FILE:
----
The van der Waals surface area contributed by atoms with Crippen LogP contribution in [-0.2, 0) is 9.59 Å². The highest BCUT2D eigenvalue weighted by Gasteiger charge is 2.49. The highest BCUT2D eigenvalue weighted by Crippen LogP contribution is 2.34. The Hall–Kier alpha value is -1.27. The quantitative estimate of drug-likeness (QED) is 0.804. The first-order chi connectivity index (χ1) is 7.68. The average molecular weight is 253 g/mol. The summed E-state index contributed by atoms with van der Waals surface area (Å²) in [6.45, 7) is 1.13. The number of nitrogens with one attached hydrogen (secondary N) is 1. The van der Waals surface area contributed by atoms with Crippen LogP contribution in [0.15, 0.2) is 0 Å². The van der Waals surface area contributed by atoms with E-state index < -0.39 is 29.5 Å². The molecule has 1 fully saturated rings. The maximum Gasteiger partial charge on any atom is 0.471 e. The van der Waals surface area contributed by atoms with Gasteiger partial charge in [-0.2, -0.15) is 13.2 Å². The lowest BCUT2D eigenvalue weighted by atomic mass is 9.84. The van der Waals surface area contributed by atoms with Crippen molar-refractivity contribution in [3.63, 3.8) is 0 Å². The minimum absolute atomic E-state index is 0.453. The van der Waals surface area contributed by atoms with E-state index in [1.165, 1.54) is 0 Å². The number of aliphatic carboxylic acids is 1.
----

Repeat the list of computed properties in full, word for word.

The van der Waals surface area contributed by atoms with Crippen LogP contribution in [-0.2, 0) is 9.59 Å². The highest BCUT2D eigenvalue weighted by Gasteiger charge is 2.49. The highest BCUT2D eigenvalue weighted by Crippen LogP contribution is 2.34. The Hall–Kier alpha value is -1.27. The quantitative estimate of drug-likeness (QED) is 0.804. The first-order chi connectivity index (χ1) is 7.68. The average molecular weight is 253 g/mol. The summed E-state index contributed by atoms with van der Waals surface area (Å²) in [6.45, 7) is 1.13. The number of nitrogens with one attached hydrogen (secondary N) is 1. The van der Waals surface area contributed by atoms with Crippen LogP contribution in [0.15, 0.2) is 0 Å². The van der Waals surface area contributed by atoms with E-state index < -0.39 is 29.5 Å². The molecule has 1 fully saturated rings. The maximum Gasteiger partial charge on any atom is 0.471 e. The van der Waals surface area contributed by atoms with Gasteiger partial charge in [-0.2, -0.15) is 13.2 Å². The lowest BCUT2D eigenvalue weighted by atomic mass is 9.84. The van der Waals surface area contributed by atoms with Crippen molar-refractivity contribution in [3.63, 3.8) is 0 Å². The minimum absolute atomic E-state index is 0.453. The van der Waals surface area contributed by atoms with E-state index in [1.165, 1.54) is 0 Å². The number of aliphatic carboxylic acids is 1.